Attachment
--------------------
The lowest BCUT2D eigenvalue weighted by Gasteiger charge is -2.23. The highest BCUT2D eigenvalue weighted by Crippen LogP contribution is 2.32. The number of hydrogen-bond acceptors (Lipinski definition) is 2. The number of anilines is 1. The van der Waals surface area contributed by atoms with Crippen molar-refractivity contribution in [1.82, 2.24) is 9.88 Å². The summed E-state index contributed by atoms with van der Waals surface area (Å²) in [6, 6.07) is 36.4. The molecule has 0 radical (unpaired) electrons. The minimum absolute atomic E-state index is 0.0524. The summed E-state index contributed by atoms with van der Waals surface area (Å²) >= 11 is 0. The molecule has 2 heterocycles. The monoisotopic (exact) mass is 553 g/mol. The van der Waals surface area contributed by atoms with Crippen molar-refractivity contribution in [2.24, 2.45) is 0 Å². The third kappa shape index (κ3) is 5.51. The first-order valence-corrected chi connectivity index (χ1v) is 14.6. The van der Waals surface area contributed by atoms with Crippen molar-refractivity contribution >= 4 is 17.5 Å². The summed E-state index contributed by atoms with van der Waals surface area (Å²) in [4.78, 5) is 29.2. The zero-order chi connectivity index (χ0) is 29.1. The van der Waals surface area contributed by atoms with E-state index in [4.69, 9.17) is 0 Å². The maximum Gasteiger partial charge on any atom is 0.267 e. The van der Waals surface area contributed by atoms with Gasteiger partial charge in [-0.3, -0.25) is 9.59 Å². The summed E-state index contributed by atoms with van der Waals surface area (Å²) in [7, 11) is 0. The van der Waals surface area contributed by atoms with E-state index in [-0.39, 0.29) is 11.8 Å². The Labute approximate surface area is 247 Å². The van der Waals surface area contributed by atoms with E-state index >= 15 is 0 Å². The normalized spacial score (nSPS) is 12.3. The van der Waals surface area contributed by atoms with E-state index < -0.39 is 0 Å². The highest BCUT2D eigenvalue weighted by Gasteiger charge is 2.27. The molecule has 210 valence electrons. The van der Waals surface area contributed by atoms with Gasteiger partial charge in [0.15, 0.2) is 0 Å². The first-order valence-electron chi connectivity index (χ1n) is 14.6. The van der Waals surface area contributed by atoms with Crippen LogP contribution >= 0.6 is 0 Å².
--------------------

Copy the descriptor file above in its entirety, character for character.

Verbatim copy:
The lowest BCUT2D eigenvalue weighted by Gasteiger charge is -2.23. The highest BCUT2D eigenvalue weighted by Crippen LogP contribution is 2.32. The number of hydrogen-bond acceptors (Lipinski definition) is 2. The number of anilines is 1. The van der Waals surface area contributed by atoms with Crippen molar-refractivity contribution in [1.82, 2.24) is 9.88 Å². The summed E-state index contributed by atoms with van der Waals surface area (Å²) in [6, 6.07) is 36.4. The molecule has 0 radical (unpaired) electrons. The minimum absolute atomic E-state index is 0.0524. The summed E-state index contributed by atoms with van der Waals surface area (Å²) >= 11 is 0. The molecule has 2 heterocycles. The monoisotopic (exact) mass is 553 g/mol. The van der Waals surface area contributed by atoms with Crippen molar-refractivity contribution in [2.24, 2.45) is 0 Å². The third kappa shape index (κ3) is 5.51. The first-order valence-corrected chi connectivity index (χ1v) is 14.6. The van der Waals surface area contributed by atoms with Crippen molar-refractivity contribution >= 4 is 17.5 Å². The summed E-state index contributed by atoms with van der Waals surface area (Å²) in [4.78, 5) is 29.2. The zero-order chi connectivity index (χ0) is 29.1. The van der Waals surface area contributed by atoms with E-state index in [4.69, 9.17) is 0 Å². The maximum Gasteiger partial charge on any atom is 0.267 e. The van der Waals surface area contributed by atoms with Gasteiger partial charge in [-0.3, -0.25) is 9.59 Å². The summed E-state index contributed by atoms with van der Waals surface area (Å²) in [7, 11) is 0. The van der Waals surface area contributed by atoms with E-state index in [-0.39, 0.29) is 11.8 Å². The Labute approximate surface area is 247 Å². The van der Waals surface area contributed by atoms with E-state index >= 15 is 0 Å². The normalized spacial score (nSPS) is 12.3. The van der Waals surface area contributed by atoms with E-state index < -0.39 is 0 Å². The highest BCUT2D eigenvalue weighted by Gasteiger charge is 2.27. The molecule has 210 valence electrons. The van der Waals surface area contributed by atoms with Gasteiger partial charge in [0.15, 0.2) is 0 Å². The first-order valence-electron chi connectivity index (χ1n) is 14.6. The van der Waals surface area contributed by atoms with Crippen LogP contribution >= 0.6 is 0 Å².